A 32 year old female who came to Sydney on holiday from Poland, presents to the Sydney heel pain clinic complaining of plantar fasciitis. She reports to the podiatrist that she has been walking around the city every day for approximately 10 days. Prior to this she was sightseeing and travelling around Queensland and spent some time on her feet in the city of Brisbane. She reports that the plantar fasciitis became painful while in Queensland, but has become much more painful while here in Sydney. She has been walking around in flat and flexible shoes, namely Converse All Star high top boots. She informs the podiatrist that prior to the symptoms of plantar fasciitis, her feet became fatigued and hot. She felt strain and a pulling sensation through the sole of her foot that ran from the arch and into the base of the heel. She also reports that her calf muscles felt tight and she was driven to attend massage therapy sessions. She has plans to travel the rest of Australia over the next 6 weeks and therefore is keen to fix her foot problem and resolve the plantar fasciitis as soon as possible. This patient reports pain under the ball of her heel which is very apparent first thing in the morning when she puts her foot to the floor. She also describes severe heel pain after she has been seated for long periods, such as traveling on the train or the bus. The patient reports good general health and has never experienced plantar fasciitis before nor any other significant foot conditions. The condition is affecting the left foot only and her right foot is asymptomatic. She presented with no x-rays or ultrasounds and has not engaged in any treatments aside from the remedial massage to the calf muscles. In addition to the Converse all-star, this patient has been walking with Havaiana thongs. The patient informs the podiatrist that the pain has been so bad that she has resorted to anti-inflammatory over the counter medication. The medication provided little relief. The patient informs the podiatrist that she is in Sydney for a further 4 weeks only before she travels to Melbourne. Therefore, the podiatrists designs a treatment plan for the plantar fasciitis inside of these time constraints.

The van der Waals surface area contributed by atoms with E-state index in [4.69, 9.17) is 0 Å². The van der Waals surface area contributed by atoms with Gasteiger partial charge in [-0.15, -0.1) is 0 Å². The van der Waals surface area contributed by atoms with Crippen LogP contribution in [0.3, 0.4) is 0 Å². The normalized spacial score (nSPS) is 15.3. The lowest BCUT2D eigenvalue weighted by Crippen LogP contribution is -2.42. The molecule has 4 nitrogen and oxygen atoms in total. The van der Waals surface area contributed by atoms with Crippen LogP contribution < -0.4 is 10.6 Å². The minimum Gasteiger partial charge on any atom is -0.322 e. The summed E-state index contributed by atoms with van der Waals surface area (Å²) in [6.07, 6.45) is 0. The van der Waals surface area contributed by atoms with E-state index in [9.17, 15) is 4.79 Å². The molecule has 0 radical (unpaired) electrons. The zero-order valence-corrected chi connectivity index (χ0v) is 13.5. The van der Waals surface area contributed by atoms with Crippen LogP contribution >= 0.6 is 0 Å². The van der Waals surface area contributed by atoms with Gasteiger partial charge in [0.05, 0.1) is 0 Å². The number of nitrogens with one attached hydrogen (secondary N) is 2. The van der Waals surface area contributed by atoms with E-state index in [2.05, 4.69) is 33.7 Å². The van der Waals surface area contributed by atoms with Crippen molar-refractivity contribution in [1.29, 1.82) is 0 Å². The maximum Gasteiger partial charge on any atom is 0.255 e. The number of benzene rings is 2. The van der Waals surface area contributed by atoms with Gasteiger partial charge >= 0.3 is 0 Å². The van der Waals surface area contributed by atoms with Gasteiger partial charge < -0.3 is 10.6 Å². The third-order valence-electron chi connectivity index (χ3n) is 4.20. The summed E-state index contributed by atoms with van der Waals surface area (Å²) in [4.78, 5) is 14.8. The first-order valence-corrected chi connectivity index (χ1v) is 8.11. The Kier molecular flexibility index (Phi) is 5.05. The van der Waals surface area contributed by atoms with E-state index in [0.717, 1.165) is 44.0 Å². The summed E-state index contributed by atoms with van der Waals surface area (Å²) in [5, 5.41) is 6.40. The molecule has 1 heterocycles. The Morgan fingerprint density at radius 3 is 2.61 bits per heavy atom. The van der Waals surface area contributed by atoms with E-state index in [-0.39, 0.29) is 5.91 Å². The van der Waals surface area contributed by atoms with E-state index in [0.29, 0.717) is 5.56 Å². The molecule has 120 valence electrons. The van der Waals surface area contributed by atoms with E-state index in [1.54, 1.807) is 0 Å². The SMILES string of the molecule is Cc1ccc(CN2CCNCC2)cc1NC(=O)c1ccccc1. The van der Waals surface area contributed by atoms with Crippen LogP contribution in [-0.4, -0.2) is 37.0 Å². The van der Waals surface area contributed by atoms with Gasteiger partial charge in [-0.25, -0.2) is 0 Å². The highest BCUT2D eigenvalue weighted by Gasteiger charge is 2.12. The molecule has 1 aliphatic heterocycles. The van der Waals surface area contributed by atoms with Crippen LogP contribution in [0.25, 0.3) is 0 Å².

The podiatrist carries out a detailed physical examination in order to make a full diagnosis and to assess the severity of the plantar fasciitis. Pressure was applied to the base of the heel around the attachment of the plantar fascia, which elicited significant pain. Pressure was also applied to the medial aspect of the heel and more distally into the proximal arch area. This also triggered a reaction from the patient, which confirmed the diagnosis of plantar fasciitis. Calf range was assessed and it was determined that there was average range of motion through the ankle. However, both calf muscles were tender on palpation particularly through the medial head of the gastrocnemius. The Achilles tendon was asymptomatic. The patient was informed that she did in fact have all the symptoms consistent with plantar fasciitis and that she would need immediate treatment.